Chair: Dr Amanda Chisholm, Senior Lecturer in Security Studies / Researcher in Gender and Security at King's College London
Speaker: Dipali Anumol, PhD Candidate at the Fletcher School of Law and Diplomacy at Tufts University
Discussant: Dr Geetanjali Gangoli, Associate Professor in the Department of Sociology at Durham University
In India, patriarchy and notions of shame associated with women’s sexuality combine to create an environment where violence against women is widely practised and accepted. From lewd comments to high profile gang rapes, women in India face gender discrimination on a daily basis. In dealing with issues of gender justice, feminists have relied on legal reforms as corrective measures. Feminist organisations in India have been key actors in pushing for legal reform with respect to rape and sexual violence.
Through an analysis of the evolution of the laws surrounding rape and sexual assault, Dipali Anumol argues that such reforms have usually been instituted on the back of high-profile cases that received a lot of public scrutiny. The resultant “flurry of state responsiveness” with legal reforms, fast-tracked trials and harsh punishments follows long periods of inaction and status quo. Protests build atop grassroots activism leading to legal reform.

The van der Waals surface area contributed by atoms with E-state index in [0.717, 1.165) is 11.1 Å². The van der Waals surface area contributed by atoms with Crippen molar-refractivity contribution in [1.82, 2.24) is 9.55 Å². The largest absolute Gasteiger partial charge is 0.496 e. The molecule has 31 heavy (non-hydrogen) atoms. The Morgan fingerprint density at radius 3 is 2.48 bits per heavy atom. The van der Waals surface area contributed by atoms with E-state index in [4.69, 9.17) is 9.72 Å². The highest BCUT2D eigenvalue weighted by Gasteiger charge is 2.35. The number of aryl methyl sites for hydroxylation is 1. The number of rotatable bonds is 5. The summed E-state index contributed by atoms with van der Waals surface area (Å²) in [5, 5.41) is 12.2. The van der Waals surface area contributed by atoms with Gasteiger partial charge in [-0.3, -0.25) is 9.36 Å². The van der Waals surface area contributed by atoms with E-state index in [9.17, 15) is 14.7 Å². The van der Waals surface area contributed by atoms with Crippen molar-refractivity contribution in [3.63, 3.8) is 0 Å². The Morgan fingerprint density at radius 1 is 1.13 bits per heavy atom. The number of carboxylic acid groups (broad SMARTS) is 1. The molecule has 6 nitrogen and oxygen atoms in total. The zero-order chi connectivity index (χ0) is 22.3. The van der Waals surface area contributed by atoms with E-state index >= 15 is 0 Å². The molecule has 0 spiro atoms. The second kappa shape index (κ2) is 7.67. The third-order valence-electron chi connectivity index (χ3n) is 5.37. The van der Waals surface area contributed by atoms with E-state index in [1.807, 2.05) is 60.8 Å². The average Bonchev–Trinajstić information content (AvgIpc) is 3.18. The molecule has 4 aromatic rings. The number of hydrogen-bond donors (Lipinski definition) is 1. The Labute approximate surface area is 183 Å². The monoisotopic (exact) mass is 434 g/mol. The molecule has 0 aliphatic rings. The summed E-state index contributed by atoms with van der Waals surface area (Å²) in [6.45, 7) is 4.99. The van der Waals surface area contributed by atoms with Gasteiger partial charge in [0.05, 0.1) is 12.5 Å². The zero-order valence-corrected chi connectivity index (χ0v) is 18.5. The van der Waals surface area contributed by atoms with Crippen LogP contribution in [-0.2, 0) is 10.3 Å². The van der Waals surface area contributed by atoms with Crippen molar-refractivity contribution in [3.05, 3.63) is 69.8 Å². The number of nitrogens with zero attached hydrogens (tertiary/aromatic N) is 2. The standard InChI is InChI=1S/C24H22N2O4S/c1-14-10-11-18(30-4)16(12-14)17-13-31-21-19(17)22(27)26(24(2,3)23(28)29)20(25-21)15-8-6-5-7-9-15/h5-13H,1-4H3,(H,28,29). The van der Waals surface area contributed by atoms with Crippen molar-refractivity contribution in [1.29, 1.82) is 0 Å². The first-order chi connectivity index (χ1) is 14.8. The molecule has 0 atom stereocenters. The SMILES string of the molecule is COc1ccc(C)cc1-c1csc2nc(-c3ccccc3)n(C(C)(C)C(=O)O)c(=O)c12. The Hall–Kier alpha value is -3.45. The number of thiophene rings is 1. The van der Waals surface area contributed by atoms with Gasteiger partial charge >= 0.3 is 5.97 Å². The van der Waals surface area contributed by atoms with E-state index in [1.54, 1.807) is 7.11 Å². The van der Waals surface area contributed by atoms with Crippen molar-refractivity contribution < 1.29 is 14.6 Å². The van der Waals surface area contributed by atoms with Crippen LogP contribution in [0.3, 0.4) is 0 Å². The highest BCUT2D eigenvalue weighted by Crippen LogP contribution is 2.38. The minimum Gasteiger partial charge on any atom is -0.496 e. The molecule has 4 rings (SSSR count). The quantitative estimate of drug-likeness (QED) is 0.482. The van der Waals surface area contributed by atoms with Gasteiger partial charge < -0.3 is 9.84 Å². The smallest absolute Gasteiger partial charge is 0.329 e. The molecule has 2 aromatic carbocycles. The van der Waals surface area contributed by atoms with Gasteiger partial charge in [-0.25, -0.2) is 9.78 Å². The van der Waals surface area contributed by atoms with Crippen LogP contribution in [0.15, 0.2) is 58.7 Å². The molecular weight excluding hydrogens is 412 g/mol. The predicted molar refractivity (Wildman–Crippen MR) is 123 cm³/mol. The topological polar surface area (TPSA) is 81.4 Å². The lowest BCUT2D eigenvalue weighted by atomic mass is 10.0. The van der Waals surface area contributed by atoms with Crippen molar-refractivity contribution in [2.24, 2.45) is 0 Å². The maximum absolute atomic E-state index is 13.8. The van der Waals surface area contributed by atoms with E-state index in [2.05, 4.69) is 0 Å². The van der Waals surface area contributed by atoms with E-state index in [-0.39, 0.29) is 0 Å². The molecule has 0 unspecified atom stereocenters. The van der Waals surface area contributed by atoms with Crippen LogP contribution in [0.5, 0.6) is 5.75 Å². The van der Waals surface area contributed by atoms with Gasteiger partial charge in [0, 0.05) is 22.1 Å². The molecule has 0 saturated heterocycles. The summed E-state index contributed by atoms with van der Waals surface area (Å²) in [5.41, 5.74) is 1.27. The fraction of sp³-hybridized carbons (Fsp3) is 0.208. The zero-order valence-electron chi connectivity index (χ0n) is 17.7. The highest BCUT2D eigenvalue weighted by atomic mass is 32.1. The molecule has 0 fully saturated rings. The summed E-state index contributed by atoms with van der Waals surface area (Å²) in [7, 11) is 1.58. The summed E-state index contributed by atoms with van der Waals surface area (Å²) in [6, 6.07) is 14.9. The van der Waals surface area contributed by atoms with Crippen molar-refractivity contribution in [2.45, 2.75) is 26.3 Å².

Dipali's research builds on Rob Nixon’s concept of Slow Violence to explain why activism and protests have led to legal reform only on the back of incidents of rape and sexual assault that caught public attention.
About the speaker
Dipali Anumol is a PhD Candidate at the Fletcher School of Law and Diplomacy at Tufts University where she specialises in Gender and Human Security. Her doctoral work aims to understand the relationship between feminist activism, practices of care, and responses to sexual violence in India.
She also serves as the co-director of Ecologies of Justice, an interdisciplinary initiative aimed at exploring civic activism, environmental (in)justice, and intersectionality.
Prior to Fletcher, she worked in development consulting across a range of projects on education, child rights, gender, and urban development.
This event is part of the Feminist Theory and Gender Studies (FTGS) Global Voices Seminar Series.